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I Heat and Entropy Increase Confusion

  1. Jul 9, 2016 #1
    This may be a matter of me being confused by the definition of heat. However, I view heat as the energy passed between systems of different temperatures.

    My problem is the following:

    By the principle of minimum energy/max entropy, in an isolated system (and therefore fixed internal energy). the entropy of the system should tend to maximize.

    I thought of a very simple example. I have a bunch of charged positive particles all initially pretty close together. As time goes on they will separate, and their potential energies will drop. However, they will all have gained kinetic ( thermal) energy and hence the temperature will have increased and the entropy of the system will have also clearly increased. (Fast movement and particles now clearly in a state of higher disorder). However, change in entropy is defined as q/T. However, where could this heat q have come from? I understand the obvious that the potential energy of the charged particles was converted into kinetic, but this comes from the work done on the particles does it not? There is no outside system to transfer heat?
     
  2. jcsd
  3. Jul 9, 2016 #2
    You certainly chose a very complicated system as an example to frame your main question: If an irreversible process occurs within a closed system that is both rigid and insulated (so that it cannot exchange heat or work with its surroundings, and the internal energy is constant), how can the entropy of the system increase if entropy change is q/T, and not heat transfer is allowed? Is this basically your question?

    A better example would be: You have a rigid insulated chamber split into two halves by a panel, with a gas at high pressure in one half and the same gas at a lower pressure in the other half and you poke a hole in the panel and allow the system to re-equilibrate. How can the entropy of the system increase if the entropy change is q/T, and no heat transfer is allowed?
     
  4. Jul 9, 2016 #3
    Okay in this case there could be some heat exchange among the two gases if they are of uneven temperature, this would obviously result in increased entropy. However this is somewhat different from my scenario where this no heat exchange even within the system, but solely potential energy being converted to kinetic.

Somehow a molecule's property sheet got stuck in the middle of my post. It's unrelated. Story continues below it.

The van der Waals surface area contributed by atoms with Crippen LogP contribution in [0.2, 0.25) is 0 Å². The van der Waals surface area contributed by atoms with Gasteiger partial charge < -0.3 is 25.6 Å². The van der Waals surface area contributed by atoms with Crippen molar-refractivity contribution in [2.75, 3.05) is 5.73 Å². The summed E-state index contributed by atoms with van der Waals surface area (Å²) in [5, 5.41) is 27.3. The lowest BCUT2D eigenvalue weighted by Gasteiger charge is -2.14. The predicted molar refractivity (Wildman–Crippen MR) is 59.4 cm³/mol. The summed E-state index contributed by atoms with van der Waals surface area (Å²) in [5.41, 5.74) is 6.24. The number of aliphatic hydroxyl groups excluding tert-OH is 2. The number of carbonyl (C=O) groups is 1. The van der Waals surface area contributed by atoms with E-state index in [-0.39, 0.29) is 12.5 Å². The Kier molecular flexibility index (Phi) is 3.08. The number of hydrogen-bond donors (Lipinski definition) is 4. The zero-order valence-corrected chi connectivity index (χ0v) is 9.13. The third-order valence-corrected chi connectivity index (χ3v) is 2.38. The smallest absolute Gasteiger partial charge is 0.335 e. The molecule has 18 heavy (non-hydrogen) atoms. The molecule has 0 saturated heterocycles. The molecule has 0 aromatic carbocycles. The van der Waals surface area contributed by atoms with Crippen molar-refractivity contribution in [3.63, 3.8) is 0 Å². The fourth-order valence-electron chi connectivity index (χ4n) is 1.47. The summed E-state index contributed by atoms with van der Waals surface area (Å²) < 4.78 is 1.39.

5. Jul 9, 2016 #4
    What if the gases are at the same temperature? The entropy would certainly increase in that case too, right?
    Your problem is with your understanding of how to determine the entropy change.

    The entropy change of a closed system is not equal to the integral of dq/T unless the process is reversible. Here is my recipe for determining the change in entropy for a closed system that has experienced an irreversible change between two thermodynamic equilibrium states:

    1. This is the most important step. Totally forget about the actual irreversible path between the initial and final equilibrium states. Focus only on the two end states.

    2. Devise a reversible path between the initial and final thermodynamic equilibrium end states. This reversible path does not have to bear any resemblance whatsoever to actual irreversible path that the system experienced. For example, even if the actual path was adiabatic, the chosen reversible path does not have to be adiabatic. You can even separate different portions of the system, and subject each of them to a reversible path individually. All reversible paths will give exactly the same value for the change in entropy of the system (according to the equation in step 3), so choose one that is convenient.

    3. For the chosen reversible path, calculate the integral of dq/T. This will be the change in entropy of the system between the initial and final equilibrium states.

    Can you think of a reversible path to calculate the change in entropy for the system involving the two chambers of gas with different pressures?
     
  6. Jul 9, 2016 #5
    So that makes sense to me, given that Entropy is a state function. However, why does that definition only apply for reversible processes?

    Also I can't really think of one. Honestly I'm not too sure about what actually makes a reversible process reversible. I know it has something to do with infetesimal temperature differences, but I don't get how this is different from a finite temperature difference. Could you possible explain this, and such a process for your example?
     
  7. Jul 9, 2016 #6
    If doesn't apply only to reversible processes. It applies to any process that takes the system from the initial equilibrium state to the final equilibrium state, including the irreversible process of interest. The entropy change is the same for all of these. To understand why we need to use a reversible path to calculate the entropy change, see my Physics Forums Insights article: https://www.physicsforums.com/insights/understanding-entropy-2nd-law-thermodynamics/